Fighting FIFO, the cancer of the bush
During the last parliament, I met a bloke whose employer of 25 years told him that in order to keep his job near Karratha in Western Australia, where he had lived with his family for many years – where his home was, where his children are educated – he would have to relocate 1500 kilometres away. Not to work at a different workplace, but to be transported back to the place where he already worked. His job wasn’t changing, it was the industrial climate under which he was employed.
His was one of many cases heard by the Standing Committee on Regional Australia across the nation. This ridiculous scenario is taking place in some parts of the country as companies are switching to exclusively fly-in fly-out (FIFO) workforces, meaning that local workers can only be employed if they move away and fly in with everyone else.
FIFO employment developed in Western Australia as a means of obtaining workers for remote area mining development, particularly where the mineral resource was discovered in an area where there were no existing communities. Rather than relocating the employee and their family to a town somewhere near the worksite, every week the employee is flown in to the worksite from wherever they live to work for a number of days, and then flown back to their home town for a number of days of rest.
As chairman of the committee, I delivered a report on the use of FIFO practices in regional Australia. That report highlighted the extraordinary potential consequences on individual workers, their families and the communities where they live. The implications for regional communities, mining and otherwise, are ominous.
More recently, both Labor and Liberal National governments in Queensland have endorsed the principle of allowing mining companies to have 100 per cent compulsory FIFO, even when there are skilled regional workers and their families living nearby. Workers in the long-time Central Queensland mining town of Moranbah who want to work in the nearby BHP mines of Caval Ridge and Daunia will need to fly in to work.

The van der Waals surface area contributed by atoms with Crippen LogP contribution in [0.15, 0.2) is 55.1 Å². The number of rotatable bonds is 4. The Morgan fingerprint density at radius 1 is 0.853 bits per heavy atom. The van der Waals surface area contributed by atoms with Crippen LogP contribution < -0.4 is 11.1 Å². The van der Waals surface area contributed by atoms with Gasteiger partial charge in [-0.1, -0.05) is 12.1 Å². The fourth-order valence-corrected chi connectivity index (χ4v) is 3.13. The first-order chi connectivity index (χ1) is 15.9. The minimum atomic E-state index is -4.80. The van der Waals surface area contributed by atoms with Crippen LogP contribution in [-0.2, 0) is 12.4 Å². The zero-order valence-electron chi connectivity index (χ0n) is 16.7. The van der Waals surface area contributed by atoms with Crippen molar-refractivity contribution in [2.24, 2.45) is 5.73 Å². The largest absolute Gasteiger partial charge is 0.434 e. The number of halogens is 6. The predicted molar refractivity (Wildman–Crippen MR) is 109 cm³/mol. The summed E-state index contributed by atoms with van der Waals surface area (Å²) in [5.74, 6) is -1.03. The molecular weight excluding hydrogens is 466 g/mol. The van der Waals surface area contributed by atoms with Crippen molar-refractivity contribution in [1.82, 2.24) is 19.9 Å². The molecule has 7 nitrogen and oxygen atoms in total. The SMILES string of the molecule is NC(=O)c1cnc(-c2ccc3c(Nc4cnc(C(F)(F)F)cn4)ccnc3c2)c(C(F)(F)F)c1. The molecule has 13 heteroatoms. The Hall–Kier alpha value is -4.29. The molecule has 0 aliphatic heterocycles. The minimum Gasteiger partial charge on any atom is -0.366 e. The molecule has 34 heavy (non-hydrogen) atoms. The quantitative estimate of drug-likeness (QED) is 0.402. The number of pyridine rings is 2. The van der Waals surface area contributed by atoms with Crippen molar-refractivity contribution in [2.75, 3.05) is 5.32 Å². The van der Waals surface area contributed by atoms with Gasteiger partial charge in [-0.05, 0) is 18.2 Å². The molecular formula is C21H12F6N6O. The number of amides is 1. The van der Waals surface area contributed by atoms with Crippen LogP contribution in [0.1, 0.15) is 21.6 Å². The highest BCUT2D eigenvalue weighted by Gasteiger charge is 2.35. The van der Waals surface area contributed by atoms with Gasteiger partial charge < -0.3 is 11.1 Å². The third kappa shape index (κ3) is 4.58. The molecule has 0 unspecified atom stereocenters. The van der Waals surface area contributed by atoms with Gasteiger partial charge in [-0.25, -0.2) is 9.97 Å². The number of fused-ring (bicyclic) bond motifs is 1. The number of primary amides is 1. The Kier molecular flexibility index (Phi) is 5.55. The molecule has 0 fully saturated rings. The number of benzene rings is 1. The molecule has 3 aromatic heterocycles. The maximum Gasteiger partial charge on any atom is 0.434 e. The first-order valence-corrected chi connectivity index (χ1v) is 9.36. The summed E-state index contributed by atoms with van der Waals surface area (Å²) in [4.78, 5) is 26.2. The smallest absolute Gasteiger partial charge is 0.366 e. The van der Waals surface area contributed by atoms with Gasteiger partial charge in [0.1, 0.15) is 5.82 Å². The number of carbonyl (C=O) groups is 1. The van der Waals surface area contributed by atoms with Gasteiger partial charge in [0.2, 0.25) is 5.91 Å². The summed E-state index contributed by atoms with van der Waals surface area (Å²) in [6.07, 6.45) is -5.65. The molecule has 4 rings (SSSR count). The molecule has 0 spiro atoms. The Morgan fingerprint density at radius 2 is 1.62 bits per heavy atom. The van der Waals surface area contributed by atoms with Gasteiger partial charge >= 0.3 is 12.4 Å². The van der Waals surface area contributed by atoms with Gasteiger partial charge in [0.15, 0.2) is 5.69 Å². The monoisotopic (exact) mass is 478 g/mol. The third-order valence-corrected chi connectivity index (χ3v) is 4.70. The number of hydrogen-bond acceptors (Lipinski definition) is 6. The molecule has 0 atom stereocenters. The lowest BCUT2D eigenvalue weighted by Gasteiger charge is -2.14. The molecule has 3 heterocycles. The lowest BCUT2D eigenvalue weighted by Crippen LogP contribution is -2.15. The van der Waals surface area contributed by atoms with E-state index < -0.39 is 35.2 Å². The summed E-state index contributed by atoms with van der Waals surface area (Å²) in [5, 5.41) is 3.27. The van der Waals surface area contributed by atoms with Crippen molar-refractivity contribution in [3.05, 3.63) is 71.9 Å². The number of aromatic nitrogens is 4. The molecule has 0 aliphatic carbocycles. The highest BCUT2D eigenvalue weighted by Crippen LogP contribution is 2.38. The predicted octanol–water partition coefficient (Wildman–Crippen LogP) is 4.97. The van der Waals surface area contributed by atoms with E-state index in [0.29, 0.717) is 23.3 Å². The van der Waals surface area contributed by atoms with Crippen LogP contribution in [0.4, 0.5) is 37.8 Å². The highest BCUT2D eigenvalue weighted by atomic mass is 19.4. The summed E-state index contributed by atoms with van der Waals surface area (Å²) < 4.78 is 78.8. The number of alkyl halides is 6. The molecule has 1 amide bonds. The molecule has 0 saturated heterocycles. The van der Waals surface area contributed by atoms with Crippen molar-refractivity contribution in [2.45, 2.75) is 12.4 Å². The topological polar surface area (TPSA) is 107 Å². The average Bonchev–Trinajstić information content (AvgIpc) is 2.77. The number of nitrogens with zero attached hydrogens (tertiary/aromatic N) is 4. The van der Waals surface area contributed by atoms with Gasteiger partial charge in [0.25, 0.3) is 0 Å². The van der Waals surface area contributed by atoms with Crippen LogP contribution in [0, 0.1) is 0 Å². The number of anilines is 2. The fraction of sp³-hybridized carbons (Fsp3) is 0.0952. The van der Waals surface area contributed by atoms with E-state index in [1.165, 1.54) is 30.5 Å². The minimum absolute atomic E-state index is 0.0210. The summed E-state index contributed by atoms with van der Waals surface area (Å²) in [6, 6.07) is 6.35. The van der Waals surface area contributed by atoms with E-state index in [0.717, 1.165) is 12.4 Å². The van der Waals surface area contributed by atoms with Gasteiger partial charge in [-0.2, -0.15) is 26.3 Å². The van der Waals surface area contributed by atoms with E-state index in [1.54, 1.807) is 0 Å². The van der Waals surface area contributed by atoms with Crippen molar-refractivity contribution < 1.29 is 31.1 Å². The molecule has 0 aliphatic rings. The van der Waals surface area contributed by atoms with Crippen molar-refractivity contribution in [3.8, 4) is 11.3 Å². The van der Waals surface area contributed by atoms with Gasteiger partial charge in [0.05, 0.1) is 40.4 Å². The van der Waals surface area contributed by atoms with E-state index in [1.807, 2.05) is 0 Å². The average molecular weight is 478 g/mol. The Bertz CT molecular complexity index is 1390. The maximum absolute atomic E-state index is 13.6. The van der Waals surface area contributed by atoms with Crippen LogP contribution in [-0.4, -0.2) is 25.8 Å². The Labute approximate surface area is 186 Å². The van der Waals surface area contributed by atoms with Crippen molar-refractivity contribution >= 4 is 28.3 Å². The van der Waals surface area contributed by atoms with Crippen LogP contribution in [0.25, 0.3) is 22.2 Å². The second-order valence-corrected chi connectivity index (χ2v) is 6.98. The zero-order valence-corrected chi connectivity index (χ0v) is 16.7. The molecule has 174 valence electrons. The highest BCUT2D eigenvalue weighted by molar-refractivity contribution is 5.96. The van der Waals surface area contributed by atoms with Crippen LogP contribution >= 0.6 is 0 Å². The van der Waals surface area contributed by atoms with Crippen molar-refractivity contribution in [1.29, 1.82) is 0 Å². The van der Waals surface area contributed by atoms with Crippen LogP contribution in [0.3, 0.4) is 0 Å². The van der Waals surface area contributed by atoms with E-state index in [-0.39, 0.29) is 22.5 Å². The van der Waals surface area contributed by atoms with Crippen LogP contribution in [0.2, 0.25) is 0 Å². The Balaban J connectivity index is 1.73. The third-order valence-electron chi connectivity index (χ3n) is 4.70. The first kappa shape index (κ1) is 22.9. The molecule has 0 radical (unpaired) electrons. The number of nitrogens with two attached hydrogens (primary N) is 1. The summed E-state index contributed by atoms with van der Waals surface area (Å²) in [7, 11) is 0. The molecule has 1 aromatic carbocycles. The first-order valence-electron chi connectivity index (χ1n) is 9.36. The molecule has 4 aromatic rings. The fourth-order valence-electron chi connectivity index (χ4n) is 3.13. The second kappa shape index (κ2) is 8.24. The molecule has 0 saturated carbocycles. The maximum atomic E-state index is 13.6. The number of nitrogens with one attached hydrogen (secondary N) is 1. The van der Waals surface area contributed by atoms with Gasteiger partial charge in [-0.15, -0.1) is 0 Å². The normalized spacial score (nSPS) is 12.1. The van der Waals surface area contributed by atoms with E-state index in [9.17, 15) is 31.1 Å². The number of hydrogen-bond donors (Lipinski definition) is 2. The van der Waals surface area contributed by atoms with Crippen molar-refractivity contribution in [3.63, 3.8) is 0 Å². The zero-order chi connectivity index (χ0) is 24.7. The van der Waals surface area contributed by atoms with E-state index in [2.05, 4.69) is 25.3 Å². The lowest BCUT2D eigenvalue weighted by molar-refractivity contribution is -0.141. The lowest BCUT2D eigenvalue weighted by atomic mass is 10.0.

A recent report cited an example of a local resident miner who flies to Brisbane from Moranbah to catch a FIFO plane back to Moranbah to go to work a short distance out of town. He is required to reside in a mining camp even though his own home is close by, and if for some reason he were to spend a night at home with a sick child, for example, his employment would be in jeopardy. At the completion of his roster, he returns to Brisbane on the FIFO plane and then flies back to Moranbah so he can spend time with his family.
I think the most profound comment that the committee heard was from the mayor of Kalgoorlie, a very proud mining community whose existence is based on the mining developments in the area. He said he believed the FIFO workplace practice to be the “cancer of the bush”, eating away at the integrity of his community. This was a view that was embraced by other mining towns, such as Broken Hill in New South Wales and Moranbah and Mount Isa in Queensland.
There are some dangerous messages for country Australians in this issue, which regional leaders should be heeding.
A century ago and for many decades since, country people left the land and associated towns and villages to migrate to the cities to find work. This was on the basis that times had changed and economies of scale and new farming technologies on the land meant that people would need to relocate.
Now, with mining activity in the east, regional residents can see work opportunity in the country being filled by the migration of workers flying in from the cities, accommodated in camps and employed in extraordinary shift patterns that essentially removed any social engagements with nearby towns, other than some of the workers visiting prostitutes who were also flown in.
The tail wagging the dog on FIFO was the work camp concept where the workers not only fly in, they reside in self-contained mining camps on the outskirts of existing towns, having little meaningful positive interaction with locals. The contractual arrangements between the mining companies and the camp providers, and the fact that the viability of the camps depended on high resident ratios, mean the possibility of locals obtaining work or young people being trained or workers relocating and becoming real members of these communities faded away. Not only was the ground being mined, so were the towns and the existing residents.